There was a time, not all that long ago, when Jim Ellison had scoffed at the idea of miracles. The fact that he alone had survived a chopper crash in the jungles of Peru, and would no doubt have still perished before he could be rescued had it not been for the Chopec people who had rescued him and nursed him back to health was nothing more than good luck as far as he was concerned. That their shaman, Incacha, had recognized Jim’s sensory gifts and helped him to hone them was nothing more than good fortune for both Jim and the tribe as Jim then became their scout and sentinel protector.
No miracles there.
Then Blair Sandburg had come along, professing to know just how to help Jim with his steadily spiralling out of control senses, and despite Jim’s initial skepticism, damned if the kid hadn’t proven from the get-go that he really did have a clue, and when he didn’t, he’d just think outside the box and come up with a workable solution.
Still, no miracles there either. Just two guys who happened to be in the right place at the right time and had a little quid pro quo happening.
Then Incacha had come to Cascade. Jim’s heightened senses were gone, subsumed, Blair believed, by guilt after Jim had almost shot a security guard during a heist. Incacha, it seemed, agreed with Blair.
“A sentinel will always be a sentinel, if he chooses to be,” he told a disbelieving Jim.
Then Incacha had been murdered, but before dying, he had passed the way of the shaman onto Blair. The doubt on Blair’s face that he was worthy of inheriting such a legacy was as tragic as Jim’s grief-stricken expression over the loss of his first guide. Then Blair had forced Jim to go with him up onto the roof of the apartment building, had bullied him pretty much into accepting who he was once more, and Jim could see the determination on Blair’s face, an expression that said plainly, “If I have to accept this gift as your shaman, then you are damn well going to live up to your end of the bargain.”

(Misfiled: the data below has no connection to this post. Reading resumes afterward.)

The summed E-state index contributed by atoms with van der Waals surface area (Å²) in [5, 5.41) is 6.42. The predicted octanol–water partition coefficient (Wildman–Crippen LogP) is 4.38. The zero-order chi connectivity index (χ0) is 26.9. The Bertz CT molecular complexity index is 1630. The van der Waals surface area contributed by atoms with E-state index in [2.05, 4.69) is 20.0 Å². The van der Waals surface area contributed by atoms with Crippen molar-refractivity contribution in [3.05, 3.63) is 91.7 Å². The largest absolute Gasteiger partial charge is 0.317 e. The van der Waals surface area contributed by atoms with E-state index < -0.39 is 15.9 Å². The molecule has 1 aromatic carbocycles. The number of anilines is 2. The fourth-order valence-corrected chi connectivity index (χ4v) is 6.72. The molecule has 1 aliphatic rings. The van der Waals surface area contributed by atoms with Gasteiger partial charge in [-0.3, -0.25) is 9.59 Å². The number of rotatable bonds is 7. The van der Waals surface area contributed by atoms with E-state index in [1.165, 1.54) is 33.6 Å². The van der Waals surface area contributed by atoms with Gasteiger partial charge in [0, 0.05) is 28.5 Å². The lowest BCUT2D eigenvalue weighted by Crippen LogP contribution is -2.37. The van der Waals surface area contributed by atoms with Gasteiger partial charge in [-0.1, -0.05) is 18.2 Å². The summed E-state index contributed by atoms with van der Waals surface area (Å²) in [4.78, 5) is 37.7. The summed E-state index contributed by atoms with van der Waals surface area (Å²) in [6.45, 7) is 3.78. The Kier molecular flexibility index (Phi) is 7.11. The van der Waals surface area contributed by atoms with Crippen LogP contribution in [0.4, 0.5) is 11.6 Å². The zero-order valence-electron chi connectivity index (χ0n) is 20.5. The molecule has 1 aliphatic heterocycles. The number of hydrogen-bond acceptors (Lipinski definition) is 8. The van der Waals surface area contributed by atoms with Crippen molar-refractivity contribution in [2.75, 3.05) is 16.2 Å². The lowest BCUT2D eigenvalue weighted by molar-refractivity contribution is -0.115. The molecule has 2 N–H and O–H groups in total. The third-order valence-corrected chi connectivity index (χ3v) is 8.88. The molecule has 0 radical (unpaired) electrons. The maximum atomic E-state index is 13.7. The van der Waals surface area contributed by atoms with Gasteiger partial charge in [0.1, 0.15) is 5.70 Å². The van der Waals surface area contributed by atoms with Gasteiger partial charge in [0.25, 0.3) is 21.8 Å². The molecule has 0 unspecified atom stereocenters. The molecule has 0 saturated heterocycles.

As Jim listened to the sounds that only a sentinel could hear that day, he began to think that maybe miracles sometimes did happen.
Then Blair had died at the fountain and been brought back to life with the guidance of the long-dead Incacha and the power of their animal spirits, and Jim realized that he’d been experiencing miracles all his life, just refusing to see them as such.
“Jim? You okay, man?”
Blair’s voice pulled him from his reverie.
“I’m fine,” he said.
“You looked like you’d zoned,” Blair added.
“You sure? What were you so fixated on?” Blair asked. “You’ve been standing there for five minutes, not saying a word.”
“You,” Jim replied with a smile, and silently he added, “A miracle.”